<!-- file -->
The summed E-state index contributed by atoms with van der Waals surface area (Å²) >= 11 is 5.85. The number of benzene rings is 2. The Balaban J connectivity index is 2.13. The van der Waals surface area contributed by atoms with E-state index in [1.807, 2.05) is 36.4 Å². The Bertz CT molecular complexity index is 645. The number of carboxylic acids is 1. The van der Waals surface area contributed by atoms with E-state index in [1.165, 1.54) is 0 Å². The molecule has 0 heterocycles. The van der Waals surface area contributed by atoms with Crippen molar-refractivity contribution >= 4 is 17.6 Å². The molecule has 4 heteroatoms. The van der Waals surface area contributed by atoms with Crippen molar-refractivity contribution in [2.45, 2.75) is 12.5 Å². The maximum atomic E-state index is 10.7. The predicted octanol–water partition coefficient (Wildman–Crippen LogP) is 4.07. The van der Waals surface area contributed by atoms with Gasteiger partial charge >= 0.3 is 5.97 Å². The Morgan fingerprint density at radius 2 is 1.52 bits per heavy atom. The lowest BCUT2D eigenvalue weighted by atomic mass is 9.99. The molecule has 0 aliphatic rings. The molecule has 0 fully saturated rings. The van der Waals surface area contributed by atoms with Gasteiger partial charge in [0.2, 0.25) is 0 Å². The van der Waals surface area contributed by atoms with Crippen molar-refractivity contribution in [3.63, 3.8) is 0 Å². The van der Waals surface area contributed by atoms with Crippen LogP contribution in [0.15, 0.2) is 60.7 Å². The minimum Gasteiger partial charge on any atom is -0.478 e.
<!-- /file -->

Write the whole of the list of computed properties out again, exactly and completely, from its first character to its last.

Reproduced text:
The summed E-state index contributed by atoms with van der Waals surface area (Å²) >= 11 is 5.85. The number of benzene rings is 2. The Balaban J connectivity index is 2.13. The van der Waals surface area contributed by atoms with E-state index in [1.807, 2.05) is 36.4 Å². The Bertz CT molecular complexity index is 645. The number of carboxylic acids is 1. The van der Waals surface area contributed by atoms with E-state index in [1.165, 1.54) is 0 Å². The molecule has 0 heterocycles. The van der Waals surface area contributed by atoms with Crippen molar-refractivity contribution >= 4 is 17.6 Å². The molecule has 4 heteroatoms. The van der Waals surface area contributed by atoms with Crippen molar-refractivity contribution in [2.45, 2.75) is 12.5 Å². The maximum atomic E-state index is 10.7. The predicted octanol–water partition coefficient (Wildman–Crippen LogP) is 4.07. The van der Waals surface area contributed by atoms with Gasteiger partial charge >= 0.3 is 5.97 Å². The Morgan fingerprint density at radius 2 is 1.52 bits per heavy atom. The lowest BCUT2D eigenvalue weighted by atomic mass is 9.99. The molecule has 0 aliphatic rings. The molecule has 0 fully saturated rings. The van der Waals surface area contributed by atoms with Gasteiger partial charge in [0.2, 0.25) is 0 Å². The van der Waals surface area contributed by atoms with Crippen molar-refractivity contribution in [3.63, 3.8) is 0 Å². The van der Waals surface area contributed by atoms with Crippen LogP contribution in [0.15, 0.2) is 60.7 Å². The minimum Gasteiger partial charge on any atom is -0.478 e.